Miriam Delaney hasn’t left the house for three years, Not after what she did. At the beginning of the novel, she tosses a coin. Heads, she re-enters the world. Three heads thrown later, she comes up with a plan.
- Do something I am afraid of. Apparently this builds confidence (have yet to see evidence of this – will be an interesting experiment)
- Spend next few days clearing out house – get rid of mother’s things
- Leave house next week
She begins by writing a list of things she is afraid of and gets to tackling number thirteen: Naked cleaning.
How scary can it be?
Answer: that depends on your childhood.
It depends on whether, at the age of eight, you found your mother sweeping the floor of the school corridor wearing nothing but a pair of trainer socks. (Had she planned to go for a run and slipped into insanity seconds after putting on her socks? Can madness descend that quickly, like thunder, like a storm?)[…]What made the situation worse, even harder for Miriam to comprehend, was the fact that her mother didn’t even work as a cleaner.
As Miriam builds up to leaving the house the events of the past which haunt her – many of which are to do with her mother – and how she’s managed for the three years in which she hasn’t left the house are slowly revealed.
Whispers Through a Megaphone isn’t just Miriam’s story though, it’s also that of Ralph Swoon and his wife, Sadie. We meet Ralph ensconced in a cabin in the woods with a cat named Treacle.
Feline logic told her that he had dragged himself here to die. Why else would he have turned up in the woods at 11.30p.m. on 4th August with no bag, no possessions, just a wallet, a phone and a guitar.
But the cat was wrong.
He hadn’t come here to die.
Ralph’s a psychotherapist who knows ‘less about his own desires these days than his clients knew about theirs’. He’s been particularly confused since he glimpsed his first love, Julie Parsley, in the local B&Q and promptly walked into a giant garden gnome. Having had their now sixteen-year-old twin boys when he and Sadie were twenty, their relationship’s changed somewhat:
They were fine, they were happy, he could lose her any moment. This was the wordless core of their relationship, known and unknown. Sixteen years later they argued all the time and the sight of her Mini pulling into the driveway, its back seat covered with newspapers and unopened poetry anthologies, had begun to make him queasy.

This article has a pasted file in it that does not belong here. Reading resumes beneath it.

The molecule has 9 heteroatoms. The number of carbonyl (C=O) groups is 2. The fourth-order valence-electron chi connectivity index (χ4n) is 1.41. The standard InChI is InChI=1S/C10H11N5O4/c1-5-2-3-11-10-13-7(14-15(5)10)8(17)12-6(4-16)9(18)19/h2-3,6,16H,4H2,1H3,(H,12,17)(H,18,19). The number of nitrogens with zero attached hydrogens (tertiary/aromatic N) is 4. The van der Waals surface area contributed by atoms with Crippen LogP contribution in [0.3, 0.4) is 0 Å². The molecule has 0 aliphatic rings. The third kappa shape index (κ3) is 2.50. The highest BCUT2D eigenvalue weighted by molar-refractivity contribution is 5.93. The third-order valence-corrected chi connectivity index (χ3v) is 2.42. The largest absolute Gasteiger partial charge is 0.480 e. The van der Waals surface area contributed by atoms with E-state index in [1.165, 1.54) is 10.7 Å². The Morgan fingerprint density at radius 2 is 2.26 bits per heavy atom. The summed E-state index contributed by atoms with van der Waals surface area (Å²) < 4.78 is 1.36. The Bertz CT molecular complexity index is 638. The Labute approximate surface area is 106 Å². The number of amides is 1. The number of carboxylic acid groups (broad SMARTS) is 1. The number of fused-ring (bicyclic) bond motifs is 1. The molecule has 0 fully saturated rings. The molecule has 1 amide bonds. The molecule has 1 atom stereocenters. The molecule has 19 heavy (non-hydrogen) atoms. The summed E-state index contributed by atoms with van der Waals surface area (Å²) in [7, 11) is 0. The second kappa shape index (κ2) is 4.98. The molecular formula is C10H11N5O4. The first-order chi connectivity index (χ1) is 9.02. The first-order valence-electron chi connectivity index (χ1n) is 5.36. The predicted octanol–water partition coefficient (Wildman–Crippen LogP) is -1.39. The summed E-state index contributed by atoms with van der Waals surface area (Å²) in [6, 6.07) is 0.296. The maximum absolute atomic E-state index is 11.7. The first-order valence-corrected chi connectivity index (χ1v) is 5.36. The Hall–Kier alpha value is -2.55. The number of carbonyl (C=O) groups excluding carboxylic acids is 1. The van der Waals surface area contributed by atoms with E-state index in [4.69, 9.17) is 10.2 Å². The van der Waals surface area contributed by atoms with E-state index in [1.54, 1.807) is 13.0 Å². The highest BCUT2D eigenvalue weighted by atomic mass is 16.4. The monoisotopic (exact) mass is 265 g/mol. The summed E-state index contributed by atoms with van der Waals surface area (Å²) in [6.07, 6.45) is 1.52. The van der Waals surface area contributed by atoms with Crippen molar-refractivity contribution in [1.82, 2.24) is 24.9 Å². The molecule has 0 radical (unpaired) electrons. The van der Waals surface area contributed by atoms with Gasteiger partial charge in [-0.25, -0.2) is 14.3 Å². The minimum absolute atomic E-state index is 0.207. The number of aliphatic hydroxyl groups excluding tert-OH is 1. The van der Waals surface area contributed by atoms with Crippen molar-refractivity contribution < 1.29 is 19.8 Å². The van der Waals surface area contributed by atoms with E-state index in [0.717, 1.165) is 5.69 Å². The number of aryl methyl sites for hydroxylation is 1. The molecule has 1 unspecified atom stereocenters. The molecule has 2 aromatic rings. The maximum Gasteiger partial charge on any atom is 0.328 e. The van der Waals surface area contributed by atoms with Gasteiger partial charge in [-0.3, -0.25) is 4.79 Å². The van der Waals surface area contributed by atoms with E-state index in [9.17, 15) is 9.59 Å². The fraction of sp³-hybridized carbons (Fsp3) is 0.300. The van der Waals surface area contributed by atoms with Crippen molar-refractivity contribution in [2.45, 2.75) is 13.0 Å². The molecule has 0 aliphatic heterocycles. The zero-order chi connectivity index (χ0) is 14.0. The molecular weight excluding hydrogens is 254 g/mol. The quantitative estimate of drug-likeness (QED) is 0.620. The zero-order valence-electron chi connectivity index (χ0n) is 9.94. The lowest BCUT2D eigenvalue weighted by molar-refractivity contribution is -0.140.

As Ralph tries to figure out what he wants, Sadie begins to question a decision she made as a student and starts to explore alternatives to her current lifestyle.
Inevitably, Ralph and Miriam meet midway through the story at which point, they tentatively try to help each other through their respective periods of hurt and confusion.
Whispers Through a Megaphone explores the power the past holds over the present, particularly with regards to relationships – romantic and familial. It considers decisions made by other people, particularly Miriam’s mother, which have long resounding impacts on those around them and decisions the protagonists made themselves which, years later, they’re starting to consider the impact of and whether the alternative is now a better option.
The style and tone of the novel reminded me of two books from early 2015: Lost & Found by Brooke Davis and Etta and Otto and Russell and James by Emma Hooper. However, I preferred Whispers Through a Megaphone due to the very dark undertone which comes to the surface in pockets throughout the book.
I found the novel, as a whole, hugely enjoyable. There are moments I would’ve liked to have seen questioned or explored further, such as the early revelation that the headmaster who took Miriam’s naked mother home had sex with her on the kitchen table and then began an affair with her. Although there were consequences for this later on, his taking advantage of a woman with mental health problems wasn’t raised. However, I was largely engrossed by the book. I thought the structure – as it moved between Miriam and Ralph’s stories – and the pace at which secrets and choices were revealed were well timed. The characters were interesting: I was particularly fascinated by Sadie who (bar Miriam’s mother) is the least likeable but the most rounded of the cast. Whispers Through a Megaphone is an offbeat, entertaining read.
Thanks to Pushkin Press for the review copy.